Photo credits to Chris Gravino

Date of Birth: 31st January, 1967

Location: B’Kara

Status: Happily married

Star Sign: Aquarius

Main occupation: Teacher

Media-related occupation: Director / producer / writer / actor

Bryan Muscat had shown an interest in theatre and film from an early age, when he had landed his first role as Marcellino in Marcellino Pane e Vino at the age of five. During his secondary education at Savio College, he took part in all the plays that the school organised. These alone were not satisfying enough, so he organised small productions on the side by convincing friends to take part in plays he’d have scripted himself.

At the age of 20, Bryan tapped into the field of directing and used this assets unreservedly for school productions. He was approached by Pawlu Testa of Teatru Rjal in 1997 to direct his first ever public production, Ġesu ta’ Nażaret.

He went on to direct several musicals, dramas and comedies, and he also directed the black comedy No More Pickled Onions at the Liverpool Institute for Performing Arts in 1998. Together with his wife Louise, he co-founded Lemonhead Productions. On the local television scene, Bryan was part of the 80s popular satire Aħna Aħna jew M’aħniex? He started his television producing adventure in October 2001, when he was offered to produce a daily kids programme, Bugz@Net. He then created, produced and also directed the popular kids daily Mini Bugz.

As a TV actor, Bryan performed a minor role in Mark Doneo’s L-iSpettur Lowell on One TV, a main role in Mark Warner’s Nru. 9, and a secondary role in Mark Doneo’s Miriana. He is currently directing and acting in 26th Frame’s Andrew & Sue.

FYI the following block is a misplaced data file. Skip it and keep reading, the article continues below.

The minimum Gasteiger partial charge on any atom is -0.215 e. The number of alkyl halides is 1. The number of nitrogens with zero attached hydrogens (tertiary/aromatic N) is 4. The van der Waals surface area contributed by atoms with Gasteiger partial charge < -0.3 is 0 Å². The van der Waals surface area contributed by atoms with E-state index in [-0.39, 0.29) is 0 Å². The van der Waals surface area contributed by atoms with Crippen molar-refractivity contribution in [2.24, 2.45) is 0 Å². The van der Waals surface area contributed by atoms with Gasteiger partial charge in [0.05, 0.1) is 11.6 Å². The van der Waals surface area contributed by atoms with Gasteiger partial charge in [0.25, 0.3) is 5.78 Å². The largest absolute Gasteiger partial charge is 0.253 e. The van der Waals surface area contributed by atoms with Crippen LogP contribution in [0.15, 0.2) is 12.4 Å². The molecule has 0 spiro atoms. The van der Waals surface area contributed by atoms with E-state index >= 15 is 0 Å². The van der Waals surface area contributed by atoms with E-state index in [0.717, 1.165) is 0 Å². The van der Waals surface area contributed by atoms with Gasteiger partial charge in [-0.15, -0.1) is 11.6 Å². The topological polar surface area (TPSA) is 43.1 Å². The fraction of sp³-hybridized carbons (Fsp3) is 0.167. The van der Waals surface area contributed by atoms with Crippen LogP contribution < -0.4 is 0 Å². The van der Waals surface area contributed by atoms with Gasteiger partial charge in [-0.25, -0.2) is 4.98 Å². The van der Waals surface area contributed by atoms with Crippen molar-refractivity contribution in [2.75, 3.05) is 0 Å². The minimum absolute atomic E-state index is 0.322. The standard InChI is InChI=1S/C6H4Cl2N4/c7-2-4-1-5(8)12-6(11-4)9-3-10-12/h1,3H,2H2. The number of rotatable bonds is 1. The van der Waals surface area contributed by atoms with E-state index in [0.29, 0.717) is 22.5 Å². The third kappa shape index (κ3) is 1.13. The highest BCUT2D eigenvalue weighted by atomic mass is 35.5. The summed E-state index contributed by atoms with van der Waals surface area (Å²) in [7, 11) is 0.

If any of my readers were interested in trying to break into acting, what would you recommend them to start with?

I would suggest to go to a drama school and work hard at it. It’s easy to get a role and be on TV, but to become a good actor, one needs to work very hard every day.

If you could work with any other person in your field, who would it be and why?

Undoubtedly, it would have to be Daniel Day Lewis. He’s such a great actor. He’s more that great! He is the epitome of acting. He is someone I am in awe of. His excellence is pure.



What’s your normal preparation process before a performance?

I perform a sort of meditation, where I listen to a piece of music which I associate with the character or the whole production, close my eyes, and let the music flow. It’s obviously easier when working on a theatre production, but it’s different on set. The preparation is done well before. You have to study the character and define the role well ahead of the first filming.

What, to you, is the best thing in life?

To love and be loved in return.

Does your nervous system sometimes feel so frazzled that you just have to take a time out?

Sometimes yes, but hardly ever.